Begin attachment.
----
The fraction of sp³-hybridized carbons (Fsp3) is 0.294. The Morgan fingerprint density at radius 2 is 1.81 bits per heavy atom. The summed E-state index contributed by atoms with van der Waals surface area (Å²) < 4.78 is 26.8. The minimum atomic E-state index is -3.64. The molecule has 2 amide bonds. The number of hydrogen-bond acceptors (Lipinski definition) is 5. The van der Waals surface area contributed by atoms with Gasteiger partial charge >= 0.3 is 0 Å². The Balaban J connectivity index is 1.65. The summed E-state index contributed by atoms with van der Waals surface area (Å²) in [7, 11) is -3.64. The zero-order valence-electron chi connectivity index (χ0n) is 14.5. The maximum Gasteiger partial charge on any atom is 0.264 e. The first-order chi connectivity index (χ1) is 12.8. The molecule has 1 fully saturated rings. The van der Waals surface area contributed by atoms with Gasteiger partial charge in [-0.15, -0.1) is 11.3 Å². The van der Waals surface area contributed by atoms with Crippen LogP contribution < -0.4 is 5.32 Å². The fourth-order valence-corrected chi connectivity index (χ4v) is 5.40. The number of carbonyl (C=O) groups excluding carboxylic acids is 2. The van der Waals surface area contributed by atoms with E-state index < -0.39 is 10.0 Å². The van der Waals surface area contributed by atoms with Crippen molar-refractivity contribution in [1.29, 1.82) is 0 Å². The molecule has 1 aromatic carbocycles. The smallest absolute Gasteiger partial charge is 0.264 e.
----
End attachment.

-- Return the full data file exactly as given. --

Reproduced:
The fraction of sp³-hybridized carbons (Fsp3) is 0.294. The Morgan fingerprint density at radius 2 is 1.81 bits per heavy atom. The summed E-state index contributed by atoms with van der Waals surface area (Å²) < 4.78 is 26.8. The minimum atomic E-state index is -3.64. The molecule has 2 amide bonds. The number of hydrogen-bond acceptors (Lipinski definition) is 5. The van der Waals surface area contributed by atoms with Gasteiger partial charge >= 0.3 is 0 Å². The Balaban J connectivity index is 1.65. The summed E-state index contributed by atoms with van der Waals surface area (Å²) in [7, 11) is -3.64. The zero-order valence-electron chi connectivity index (χ0n) is 14.5. The maximum Gasteiger partial charge on any atom is 0.264 e. The first-order chi connectivity index (χ1) is 12.8. The molecule has 1 fully saturated rings. The van der Waals surface area contributed by atoms with Gasteiger partial charge in [-0.15, -0.1) is 11.3 Å². The van der Waals surface area contributed by atoms with Crippen LogP contribution < -0.4 is 5.32 Å². The fourth-order valence-corrected chi connectivity index (χ4v) is 5.40. The number of carbonyl (C=O) groups excluding carboxylic acids is 2. The van der Waals surface area contributed by atoms with E-state index < -0.39 is 10.0 Å². The van der Waals surface area contributed by atoms with Crippen molar-refractivity contribution in [1.29, 1.82) is 0 Å². The molecule has 1 aromatic carbocycles. The smallest absolute Gasteiger partial charge is 0.264 e.